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Syracuse housing plan to invest in distressed & stable neighborhoods

Houses in varying conditions on Syracuse's south side.
Scott Willis
Can a new strategy have better luck improving housing in Syracuse's neighborhoods?

A new housing strategy for Syracuse by the Walsh administration seeks to improve troubled areas, while also improving stable neighborhoods. Mayor Ben Walsh in a release says he's ready to "shelve" the old way of doing community development.

He's asking for input from the public at a meeting:
Tuesday, April 30th from 5:30 p.m. to 7 p.m. at the Northeast Community Center, 716 Hawley Avenue.

The housing plan calls for working with and building on past initiatives, such as the land bank, Resurgent Neighborhoods Initiative, and the East Adams neighborhood redevelopment. In a release, Walsh also mentions the effort would involve the Community Grid Vision Plan, guiding development after the removal of the Interstate 81 viaduct thorough downtown.

“The Syracuse Housing Strategy is a smart framework to accomplish the massive challenge of revitalizing the city’s housing stock. It presents interventions that will breathe new life into city neighborhoods,” said Walsh in a release.

He expects demographic changes in the city and intends the strategy to transform the housing market. In addition to stabilizing areas that have homes that have gone into disrepair or are vacant, Walsh's plan would focus on areas of 30-50 blocks that have similar market conditions.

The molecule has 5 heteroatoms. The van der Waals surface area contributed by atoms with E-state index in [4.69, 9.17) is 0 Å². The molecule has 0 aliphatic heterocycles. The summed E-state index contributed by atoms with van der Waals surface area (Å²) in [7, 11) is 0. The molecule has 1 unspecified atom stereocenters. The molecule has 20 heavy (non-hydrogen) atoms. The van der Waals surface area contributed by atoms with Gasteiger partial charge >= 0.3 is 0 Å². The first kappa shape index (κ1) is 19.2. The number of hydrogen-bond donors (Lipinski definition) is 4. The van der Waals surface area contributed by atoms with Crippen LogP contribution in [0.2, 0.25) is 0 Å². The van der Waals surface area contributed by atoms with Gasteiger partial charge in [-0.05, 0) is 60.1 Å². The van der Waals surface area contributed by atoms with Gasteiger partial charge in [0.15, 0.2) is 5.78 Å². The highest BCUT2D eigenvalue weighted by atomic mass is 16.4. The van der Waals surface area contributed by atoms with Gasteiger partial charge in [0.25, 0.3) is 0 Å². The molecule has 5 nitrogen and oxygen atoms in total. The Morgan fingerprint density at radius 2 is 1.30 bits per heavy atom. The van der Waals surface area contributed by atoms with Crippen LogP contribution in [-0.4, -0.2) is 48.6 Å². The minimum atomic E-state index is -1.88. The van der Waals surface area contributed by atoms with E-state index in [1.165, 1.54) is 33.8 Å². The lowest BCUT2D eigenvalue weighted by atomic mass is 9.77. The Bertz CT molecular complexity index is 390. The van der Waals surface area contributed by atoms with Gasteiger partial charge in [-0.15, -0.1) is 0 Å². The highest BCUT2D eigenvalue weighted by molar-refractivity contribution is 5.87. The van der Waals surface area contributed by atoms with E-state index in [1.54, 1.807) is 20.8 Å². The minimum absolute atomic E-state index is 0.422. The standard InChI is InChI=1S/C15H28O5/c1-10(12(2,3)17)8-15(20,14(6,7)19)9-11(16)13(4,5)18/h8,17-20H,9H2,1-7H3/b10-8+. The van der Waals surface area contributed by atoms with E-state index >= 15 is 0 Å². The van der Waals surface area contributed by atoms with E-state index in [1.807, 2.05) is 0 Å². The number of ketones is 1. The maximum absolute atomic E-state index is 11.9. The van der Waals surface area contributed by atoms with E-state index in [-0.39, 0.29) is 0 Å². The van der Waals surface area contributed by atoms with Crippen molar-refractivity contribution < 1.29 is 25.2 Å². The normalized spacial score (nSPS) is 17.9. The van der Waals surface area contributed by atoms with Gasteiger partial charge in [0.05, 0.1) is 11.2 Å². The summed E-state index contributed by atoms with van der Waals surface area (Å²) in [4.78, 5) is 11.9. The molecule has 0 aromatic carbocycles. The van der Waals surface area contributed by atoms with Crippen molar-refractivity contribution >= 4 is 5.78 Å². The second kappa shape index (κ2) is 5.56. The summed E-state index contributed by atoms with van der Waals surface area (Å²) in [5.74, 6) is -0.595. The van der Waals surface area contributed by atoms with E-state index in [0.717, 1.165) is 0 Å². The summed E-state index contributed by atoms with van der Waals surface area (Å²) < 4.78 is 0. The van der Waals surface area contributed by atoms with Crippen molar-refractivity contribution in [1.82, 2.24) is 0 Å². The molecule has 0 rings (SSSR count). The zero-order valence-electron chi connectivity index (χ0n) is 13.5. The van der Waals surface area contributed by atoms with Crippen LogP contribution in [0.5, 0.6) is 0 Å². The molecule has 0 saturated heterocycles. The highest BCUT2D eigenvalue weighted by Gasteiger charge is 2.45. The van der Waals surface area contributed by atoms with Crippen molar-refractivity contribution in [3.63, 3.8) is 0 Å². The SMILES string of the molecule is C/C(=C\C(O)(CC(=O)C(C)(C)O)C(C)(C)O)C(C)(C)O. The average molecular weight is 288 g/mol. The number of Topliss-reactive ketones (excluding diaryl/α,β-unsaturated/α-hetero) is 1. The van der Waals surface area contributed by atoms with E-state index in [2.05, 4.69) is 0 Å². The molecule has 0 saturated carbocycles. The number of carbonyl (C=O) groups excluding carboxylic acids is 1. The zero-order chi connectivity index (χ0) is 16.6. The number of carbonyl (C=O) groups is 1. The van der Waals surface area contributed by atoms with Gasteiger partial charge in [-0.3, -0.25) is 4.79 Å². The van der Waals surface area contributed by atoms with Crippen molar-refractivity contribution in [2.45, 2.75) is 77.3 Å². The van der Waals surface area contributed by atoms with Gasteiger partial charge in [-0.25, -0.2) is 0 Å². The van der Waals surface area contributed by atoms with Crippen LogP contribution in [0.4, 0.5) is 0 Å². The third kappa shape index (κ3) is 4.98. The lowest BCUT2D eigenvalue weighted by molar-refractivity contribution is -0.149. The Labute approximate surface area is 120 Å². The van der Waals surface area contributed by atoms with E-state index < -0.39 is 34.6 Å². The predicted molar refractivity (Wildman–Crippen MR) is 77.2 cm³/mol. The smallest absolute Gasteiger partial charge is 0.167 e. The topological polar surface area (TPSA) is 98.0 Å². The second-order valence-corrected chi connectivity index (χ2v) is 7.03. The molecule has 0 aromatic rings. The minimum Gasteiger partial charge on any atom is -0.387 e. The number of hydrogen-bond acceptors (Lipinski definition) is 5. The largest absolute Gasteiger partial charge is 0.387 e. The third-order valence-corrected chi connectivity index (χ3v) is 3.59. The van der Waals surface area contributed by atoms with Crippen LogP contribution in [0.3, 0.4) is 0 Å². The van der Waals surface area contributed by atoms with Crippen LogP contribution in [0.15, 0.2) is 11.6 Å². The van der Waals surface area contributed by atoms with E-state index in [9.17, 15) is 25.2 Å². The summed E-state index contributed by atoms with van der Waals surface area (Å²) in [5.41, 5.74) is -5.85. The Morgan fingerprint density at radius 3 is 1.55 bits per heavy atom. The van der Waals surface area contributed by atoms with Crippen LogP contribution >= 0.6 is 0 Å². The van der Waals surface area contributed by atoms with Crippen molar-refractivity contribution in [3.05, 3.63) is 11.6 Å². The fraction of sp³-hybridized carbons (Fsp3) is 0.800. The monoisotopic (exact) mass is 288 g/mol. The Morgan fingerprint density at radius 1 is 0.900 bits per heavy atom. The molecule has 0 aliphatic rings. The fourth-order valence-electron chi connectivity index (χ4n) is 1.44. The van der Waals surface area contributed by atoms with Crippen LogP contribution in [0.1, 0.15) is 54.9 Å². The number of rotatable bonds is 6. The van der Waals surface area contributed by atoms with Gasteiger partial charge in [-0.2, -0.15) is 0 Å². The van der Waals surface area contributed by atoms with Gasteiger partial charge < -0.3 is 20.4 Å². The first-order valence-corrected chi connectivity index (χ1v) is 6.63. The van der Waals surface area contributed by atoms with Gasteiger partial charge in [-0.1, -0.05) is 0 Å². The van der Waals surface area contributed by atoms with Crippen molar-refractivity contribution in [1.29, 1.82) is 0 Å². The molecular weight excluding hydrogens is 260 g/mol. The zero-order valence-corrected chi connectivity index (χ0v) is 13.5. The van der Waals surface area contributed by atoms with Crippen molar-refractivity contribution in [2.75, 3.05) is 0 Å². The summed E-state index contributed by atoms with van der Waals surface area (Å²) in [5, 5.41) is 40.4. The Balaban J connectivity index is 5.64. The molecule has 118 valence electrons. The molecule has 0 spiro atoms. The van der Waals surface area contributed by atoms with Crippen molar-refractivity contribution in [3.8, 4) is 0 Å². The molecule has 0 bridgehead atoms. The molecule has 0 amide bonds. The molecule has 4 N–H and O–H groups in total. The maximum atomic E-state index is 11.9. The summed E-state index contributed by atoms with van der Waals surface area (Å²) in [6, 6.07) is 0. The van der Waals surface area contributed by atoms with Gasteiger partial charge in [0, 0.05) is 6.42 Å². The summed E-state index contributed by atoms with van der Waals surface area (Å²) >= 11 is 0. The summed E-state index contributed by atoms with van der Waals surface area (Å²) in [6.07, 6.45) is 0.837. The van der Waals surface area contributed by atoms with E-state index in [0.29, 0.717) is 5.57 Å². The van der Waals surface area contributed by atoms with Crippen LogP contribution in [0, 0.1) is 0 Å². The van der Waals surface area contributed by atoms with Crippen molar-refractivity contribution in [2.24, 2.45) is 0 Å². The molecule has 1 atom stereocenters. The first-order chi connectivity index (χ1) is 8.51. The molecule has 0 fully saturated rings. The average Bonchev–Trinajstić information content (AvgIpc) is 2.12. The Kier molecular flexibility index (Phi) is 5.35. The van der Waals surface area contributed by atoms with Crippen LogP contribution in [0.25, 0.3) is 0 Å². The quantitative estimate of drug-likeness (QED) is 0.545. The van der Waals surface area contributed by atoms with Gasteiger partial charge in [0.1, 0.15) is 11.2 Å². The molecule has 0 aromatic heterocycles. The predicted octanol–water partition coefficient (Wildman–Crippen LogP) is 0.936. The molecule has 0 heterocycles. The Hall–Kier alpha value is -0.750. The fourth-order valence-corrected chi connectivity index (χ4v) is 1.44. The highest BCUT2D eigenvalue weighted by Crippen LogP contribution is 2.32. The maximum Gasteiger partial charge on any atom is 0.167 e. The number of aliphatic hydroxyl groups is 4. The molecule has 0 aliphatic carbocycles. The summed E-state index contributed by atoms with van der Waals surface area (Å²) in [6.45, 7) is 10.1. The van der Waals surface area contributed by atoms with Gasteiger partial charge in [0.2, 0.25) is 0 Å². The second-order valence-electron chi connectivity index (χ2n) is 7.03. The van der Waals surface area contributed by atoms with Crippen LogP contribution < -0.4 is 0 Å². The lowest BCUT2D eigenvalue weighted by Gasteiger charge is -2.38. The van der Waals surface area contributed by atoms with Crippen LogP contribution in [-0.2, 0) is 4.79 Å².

The housing plan is in draft form now. The city's timeline suggests a final version will be done by the end of May, after public input.

Chris Bolt, Ed.D. has proudly been covering the Central New York community and mentoring students for more than 30 years. His career in public media started as a student volunteer, then as a reporter/producer. He has been the news director for WAER since 1995. Dedicated to keeping local news coverage alive, Chris also has a passion for education, having trained, mentored and provided a platform for growth to more than a thousand students. Career highlights include having work appear on NPR, CBS, ABC and other news networks, winning numerous local and state journalism awards.